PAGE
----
researching my astigmatism
I am surprised, once again, by this body
slight droop of almond-shaped cornea
nothing’s registering on your retina
a doctor explains, describing images
entering my brain the way world passes
on a carousel
farsighted too, in attempt to see the big picture
I tell myself, unwilling to throw up these hands
in defeat, to lay against the floor
and pound my fist, which is a nice fist
good fingers, I like the mole on my index,
I like the width of my thumb, there is nothing
mis-aligned about this hand, I am fine
my eyes though, they are two dried-up
balls of kelp, quarreling siblings, different
times of day. Umami and sweet. A conversation
I had with my grandfather about politics.
the leaky faucet and its porcelain tub,
a slice of fruit dropped in sand,
a split board, a sobbing basket
abandoned at my door
beside the lake where I live, moon rises like the tip of a thumb
in the night. bone white swan. a single light from the window
of the cabin where my eyes sleep, lid and lid. water receding into
dark, the moment when trying to remember fails and the memory
slips completely, for years even, to resurface in a dream
when the shape of our faces has settled. all of the riches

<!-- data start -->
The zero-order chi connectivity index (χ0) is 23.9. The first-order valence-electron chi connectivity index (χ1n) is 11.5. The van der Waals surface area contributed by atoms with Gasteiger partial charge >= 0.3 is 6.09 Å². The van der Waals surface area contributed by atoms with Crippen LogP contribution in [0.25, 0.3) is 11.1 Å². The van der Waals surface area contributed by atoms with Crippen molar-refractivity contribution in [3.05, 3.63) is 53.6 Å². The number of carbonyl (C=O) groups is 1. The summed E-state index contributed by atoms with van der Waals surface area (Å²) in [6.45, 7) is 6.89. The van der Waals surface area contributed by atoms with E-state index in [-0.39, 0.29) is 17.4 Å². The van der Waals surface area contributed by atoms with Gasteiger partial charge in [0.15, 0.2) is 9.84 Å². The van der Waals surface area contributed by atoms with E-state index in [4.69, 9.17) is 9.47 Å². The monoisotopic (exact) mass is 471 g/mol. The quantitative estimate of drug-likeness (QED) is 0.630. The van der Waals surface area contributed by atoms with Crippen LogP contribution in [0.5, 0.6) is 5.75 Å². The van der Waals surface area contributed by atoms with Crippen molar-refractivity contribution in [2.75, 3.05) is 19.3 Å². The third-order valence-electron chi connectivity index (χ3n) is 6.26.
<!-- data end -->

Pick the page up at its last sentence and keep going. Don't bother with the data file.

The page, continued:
I own on the shore: dust-covered pearls, shell, relic.
before driving back to the city in the morning, I walk out
into the water, cold on my ankles. I think of my aunt
sitting in her cancer, her daughter, her husband
whose hair grayed in a single hour
you told me once about the lake where you lived, and I laughed
the idea of needing a body of water
beside our bodies, to hold this weight, float us
rules for insomnia
There are two birds in my yard
trailing each other in arcs. They keep
switching directions, can’t remember
who they were following or why. I am
not sure if they are in love, or if they
think they are each others’ shadows
falling across the damp grass this morning,
clouds like wet smudges on a glass plate.
If I could help them, I wouldn’t. I am
not sitting here to play God. I do not